Timur, an Uzbek migrant labourer, feeds pigs on the Kulu farm. The farm employs Uzbeks who migrate to Russia to work there for several months at a time sending part of their wages back home to their families.
Kulu is a former sovkhoz (Soviet-era state-owned farm) established in 1970s to provide dairy products and vegetables for mining towns located in the area. After the fall of the USSR its non-profitability lead to its closure in the 2000s. However, Andrey Poltoratsky, an entrepreneur, took on about 30 hectares of the former sovkhoz through the Far East Hectare program with hopes of bringing the place back to life. It now has a dairy farm with 36 cows, as well as a flock of egg-laying chickens. There are five greenhouses where cucumbers and tomatoes produce two harvests a year and the farm's output is sold in nearby cities.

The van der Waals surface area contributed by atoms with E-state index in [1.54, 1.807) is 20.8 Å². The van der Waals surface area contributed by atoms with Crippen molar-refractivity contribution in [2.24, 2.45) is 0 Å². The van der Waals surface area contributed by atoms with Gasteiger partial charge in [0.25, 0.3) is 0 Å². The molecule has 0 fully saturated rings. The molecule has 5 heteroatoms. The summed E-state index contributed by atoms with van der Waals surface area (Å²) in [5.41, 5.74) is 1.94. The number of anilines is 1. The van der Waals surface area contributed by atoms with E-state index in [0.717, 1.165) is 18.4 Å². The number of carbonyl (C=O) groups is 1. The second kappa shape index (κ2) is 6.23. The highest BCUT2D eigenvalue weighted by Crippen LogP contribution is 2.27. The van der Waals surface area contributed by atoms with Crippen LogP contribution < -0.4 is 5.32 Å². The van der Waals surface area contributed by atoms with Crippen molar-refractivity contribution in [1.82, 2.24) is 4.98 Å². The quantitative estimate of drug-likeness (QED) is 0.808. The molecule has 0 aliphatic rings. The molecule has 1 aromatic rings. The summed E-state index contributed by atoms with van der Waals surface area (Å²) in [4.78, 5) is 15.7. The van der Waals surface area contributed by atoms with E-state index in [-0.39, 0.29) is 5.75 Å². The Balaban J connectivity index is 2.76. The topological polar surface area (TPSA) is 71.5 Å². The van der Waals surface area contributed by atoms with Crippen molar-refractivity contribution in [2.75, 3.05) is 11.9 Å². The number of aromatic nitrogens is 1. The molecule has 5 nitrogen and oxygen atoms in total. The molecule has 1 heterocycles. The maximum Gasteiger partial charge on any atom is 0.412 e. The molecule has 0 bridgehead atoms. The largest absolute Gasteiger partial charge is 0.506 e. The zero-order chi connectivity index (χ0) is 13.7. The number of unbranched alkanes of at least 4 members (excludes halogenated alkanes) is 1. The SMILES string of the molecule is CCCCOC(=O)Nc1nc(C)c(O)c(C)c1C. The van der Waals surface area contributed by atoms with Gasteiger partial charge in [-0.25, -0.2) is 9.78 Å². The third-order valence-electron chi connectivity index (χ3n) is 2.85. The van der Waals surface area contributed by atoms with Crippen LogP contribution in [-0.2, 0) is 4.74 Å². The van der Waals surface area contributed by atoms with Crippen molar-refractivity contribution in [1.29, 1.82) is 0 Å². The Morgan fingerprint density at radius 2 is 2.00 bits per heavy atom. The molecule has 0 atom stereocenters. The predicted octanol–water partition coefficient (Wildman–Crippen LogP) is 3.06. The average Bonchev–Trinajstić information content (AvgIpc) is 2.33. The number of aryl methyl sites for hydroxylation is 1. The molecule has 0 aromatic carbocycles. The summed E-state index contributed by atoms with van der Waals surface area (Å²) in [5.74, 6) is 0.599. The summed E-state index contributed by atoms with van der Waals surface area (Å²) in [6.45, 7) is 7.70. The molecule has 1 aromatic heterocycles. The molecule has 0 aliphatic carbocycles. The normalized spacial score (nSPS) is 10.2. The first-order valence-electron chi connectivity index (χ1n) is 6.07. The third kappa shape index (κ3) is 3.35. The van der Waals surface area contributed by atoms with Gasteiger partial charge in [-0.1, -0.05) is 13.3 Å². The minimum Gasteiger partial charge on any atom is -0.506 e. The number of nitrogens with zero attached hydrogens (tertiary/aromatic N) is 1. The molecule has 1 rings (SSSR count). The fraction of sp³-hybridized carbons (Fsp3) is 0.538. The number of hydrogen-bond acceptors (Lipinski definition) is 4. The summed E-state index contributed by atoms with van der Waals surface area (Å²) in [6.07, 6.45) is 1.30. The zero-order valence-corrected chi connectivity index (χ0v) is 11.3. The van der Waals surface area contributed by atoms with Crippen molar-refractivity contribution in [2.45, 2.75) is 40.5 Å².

The free hectare program, launched in 2016, enables people to apply for free tracts of land in the under developed Russian Far East. They must present a project to a development ministry and if their activity seems viable, they are given free plots and if successfully run then they officially become the land owners and can bequeath it to their children or resell the land.